Archive for July, 2010

Glastonbury – Another Stage

July 31, 2010

Most people expect the summer with eager anticipation. The weather gets progressively better; the days grow bigger and the summer holidays are fast approaching. But the advent of summer brings something more than hot weather. It brings music festivals, those summer happenings where people cram together under the hot sun (or under rain if you end up in North countries), free from stress, preoccupations – and sometimes clothes – to hear their favourite music. Among the festivals around Europe, one has captured the interest for 40 years now for its “love, sun and mud” atmosphere: Glastonbury festival.

Incidentally, the motto “Love, sun and mud” was also chosen by Mulberry to celebrate their love for the event and to promote Venetia Dearden’s photobook “Glastonbury – Another Stage”. Her book attempts to give us a better picture of the festival goers, who flock the Worthy farm in South West England every year to listen to music. Interestingly, Venetia did not choose to focus on mud-filled pages on festival lifetime, but instead, strips her subjects from the natural surroundings and presents them in plain white background. In fact, the only hint about Glastonbury is the wellies that most subjects are wearing and traces of mud on the white floor. But it is to their personalities that Venetia wanted to focus, not their silly behaviour when camping in a mud-filled farm.

In the 322 pages of the book, we spot the familiar faces of Glasto celebrities – Lilly Allen, Amy Winehouse and Dame Shirley Bassey in Swarowski-decorated green wellies – along with common people: a couple expecting a child, a couple dressed as cows, lots of young children, a businessman with a tuxedo and a briefcase, two men dressed in Spiderman-like tights, a 30-year old man with tribal tattoos, three middle-aged housewives sporting floral dresses and leather purses, two Elvis impersonators and a complete family – to name but a few.

In her 6-year project, Venetia wishes to remind us that the biggest open-air music and performing arts festival does not appeal to a specific type of people. You can come as you are or as you wish to be perceived. As long as you have a love for music and open-air events, as long as you can spare some time from work, strip off from your businesslike attitude and relax, you can join the crowd. The book only begs the question: do all those people look and behave like that in their daily lives or are they just dress for the occasion?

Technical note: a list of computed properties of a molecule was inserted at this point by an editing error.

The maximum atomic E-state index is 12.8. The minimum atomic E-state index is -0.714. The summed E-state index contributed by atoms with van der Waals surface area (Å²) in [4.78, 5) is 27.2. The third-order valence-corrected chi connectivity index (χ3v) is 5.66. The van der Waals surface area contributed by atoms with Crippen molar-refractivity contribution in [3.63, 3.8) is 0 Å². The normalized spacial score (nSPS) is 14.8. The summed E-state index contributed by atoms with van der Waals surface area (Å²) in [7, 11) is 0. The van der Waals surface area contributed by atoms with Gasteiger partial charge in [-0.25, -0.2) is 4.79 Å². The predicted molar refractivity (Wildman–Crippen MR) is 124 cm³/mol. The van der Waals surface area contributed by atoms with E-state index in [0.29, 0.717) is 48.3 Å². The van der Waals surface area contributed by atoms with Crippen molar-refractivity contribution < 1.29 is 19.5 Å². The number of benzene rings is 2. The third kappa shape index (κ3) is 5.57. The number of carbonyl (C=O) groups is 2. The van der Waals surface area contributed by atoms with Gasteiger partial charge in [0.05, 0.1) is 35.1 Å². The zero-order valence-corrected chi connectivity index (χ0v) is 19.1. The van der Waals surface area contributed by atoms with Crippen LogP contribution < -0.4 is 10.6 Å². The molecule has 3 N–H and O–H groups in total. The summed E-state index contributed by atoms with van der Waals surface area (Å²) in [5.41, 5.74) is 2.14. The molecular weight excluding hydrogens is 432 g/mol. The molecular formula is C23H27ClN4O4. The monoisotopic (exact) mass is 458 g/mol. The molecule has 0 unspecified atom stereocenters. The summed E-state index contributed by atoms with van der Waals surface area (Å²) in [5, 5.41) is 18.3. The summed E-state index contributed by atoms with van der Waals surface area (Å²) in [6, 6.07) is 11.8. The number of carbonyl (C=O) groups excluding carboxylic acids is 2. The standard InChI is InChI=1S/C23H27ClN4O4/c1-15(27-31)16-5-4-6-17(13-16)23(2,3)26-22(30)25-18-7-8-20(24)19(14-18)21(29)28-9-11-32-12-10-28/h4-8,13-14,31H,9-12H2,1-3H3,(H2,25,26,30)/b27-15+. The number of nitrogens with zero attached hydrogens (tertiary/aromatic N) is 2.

Lambda.

P.S. Venetia Dearden’s book “Glastonbury – Another stage” is published by Kehrer. The publication was sponsored by Mulberry and Mulberry included some of Venetia’s pictures in their Bond Street store during the summer. Mulberry was selling the book in a custom made “Love, sun and mud” tote bag.

[all images © LambdaPhage]

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Baggage (re)claim – no. 2

July 19, 2010

You may remember my post Baggage (re)claim, in which I pondered about the correct form of the airport sign prompting you to where you can collect your luggage. At that time I suggested that the correct term should be baggage reclaim, as is written in British Airports, and not baggage claim, as is written in many other European airports. After all, the baggage is yours to start with; you just hand it to the airline and you claim it back after your travel.

It appears that a fellow blogger has made a poll about the dilemma. You can read all about it here. Sadly, most people voted “Baggage claim” as the correct term, which I believe is not true.

Here are some additional images of baggage claim or baggage reclaim signs taken at various European airports.

Zurich International Airport

Munich International Airport

London City Airport

Schiphol - Amsterdam International Airport

I would love to travel to the US, to Africa or Asia to see the signs there.

Lambda.

[all images © LambdaPhage]